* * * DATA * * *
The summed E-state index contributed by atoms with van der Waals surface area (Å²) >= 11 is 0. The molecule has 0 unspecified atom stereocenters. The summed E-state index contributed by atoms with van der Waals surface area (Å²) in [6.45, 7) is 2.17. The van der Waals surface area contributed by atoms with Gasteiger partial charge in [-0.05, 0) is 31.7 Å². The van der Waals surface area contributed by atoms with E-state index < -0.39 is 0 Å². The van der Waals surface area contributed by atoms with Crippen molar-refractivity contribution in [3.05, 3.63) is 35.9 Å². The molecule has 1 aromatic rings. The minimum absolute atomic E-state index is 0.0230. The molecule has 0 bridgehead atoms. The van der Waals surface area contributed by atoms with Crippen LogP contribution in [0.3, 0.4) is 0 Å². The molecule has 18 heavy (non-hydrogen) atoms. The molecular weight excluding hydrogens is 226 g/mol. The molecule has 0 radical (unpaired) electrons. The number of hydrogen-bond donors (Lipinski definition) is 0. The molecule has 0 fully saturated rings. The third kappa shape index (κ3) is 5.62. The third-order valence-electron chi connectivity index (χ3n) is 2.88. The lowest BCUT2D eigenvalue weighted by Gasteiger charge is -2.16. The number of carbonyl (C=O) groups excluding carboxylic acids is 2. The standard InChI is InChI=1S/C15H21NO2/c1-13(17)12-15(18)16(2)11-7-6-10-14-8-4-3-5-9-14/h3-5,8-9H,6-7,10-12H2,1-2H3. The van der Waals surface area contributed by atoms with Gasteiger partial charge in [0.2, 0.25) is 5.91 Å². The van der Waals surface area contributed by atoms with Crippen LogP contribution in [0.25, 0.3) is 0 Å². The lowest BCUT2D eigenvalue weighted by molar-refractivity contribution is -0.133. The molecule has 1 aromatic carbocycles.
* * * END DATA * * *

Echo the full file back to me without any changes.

The summed E-state index contributed by atoms with van der Waals surface area (Å²) >= 11 is 0. The molecule has 0 unspecified atom stereocenters. The summed E-state index contributed by atoms with van der Waals surface area (Å²) in [6.45, 7) is 2.17. The van der Waals surface area contributed by atoms with Gasteiger partial charge in [-0.05, 0) is 31.7 Å². The van der Waals surface area contributed by atoms with E-state index < -0.39 is 0 Å². The van der Waals surface area contributed by atoms with Crippen molar-refractivity contribution in [3.05, 3.63) is 35.9 Å². The molecule has 1 aromatic rings. The minimum absolute atomic E-state index is 0.0230. The molecule has 0 bridgehead atoms. The van der Waals surface area contributed by atoms with Crippen LogP contribution in [0.3, 0.4) is 0 Å². The molecule has 18 heavy (non-hydrogen) atoms. The molecular weight excluding hydrogens is 226 g/mol. The molecule has 0 radical (unpaired) electrons. The number of hydrogen-bond donors (Lipinski definition) is 0. The molecule has 0 fully saturated rings. The third kappa shape index (κ3) is 5.62. The third-order valence-electron chi connectivity index (χ3n) is 2.88. The lowest BCUT2D eigenvalue weighted by Gasteiger charge is -2.16. The number of carbonyl (C=O) groups excluding carboxylic acids is 2. The standard InChI is InChI=1S/C15H21NO2/c1-13(17)12-15(18)16(2)11-7-6-10-14-8-4-3-5-9-14/h3-5,8-9H,6-7,10-12H2,1-2H3. The van der Waals surface area contributed by atoms with Gasteiger partial charge in [0.2, 0.25) is 5.91 Å². The van der Waals surface area contributed by atoms with Crippen LogP contribution in [0.25, 0.3) is 0 Å². The lowest BCUT2D eigenvalue weighted by molar-refractivity contribution is -0.133. The molecule has 1 aromatic carbocycles.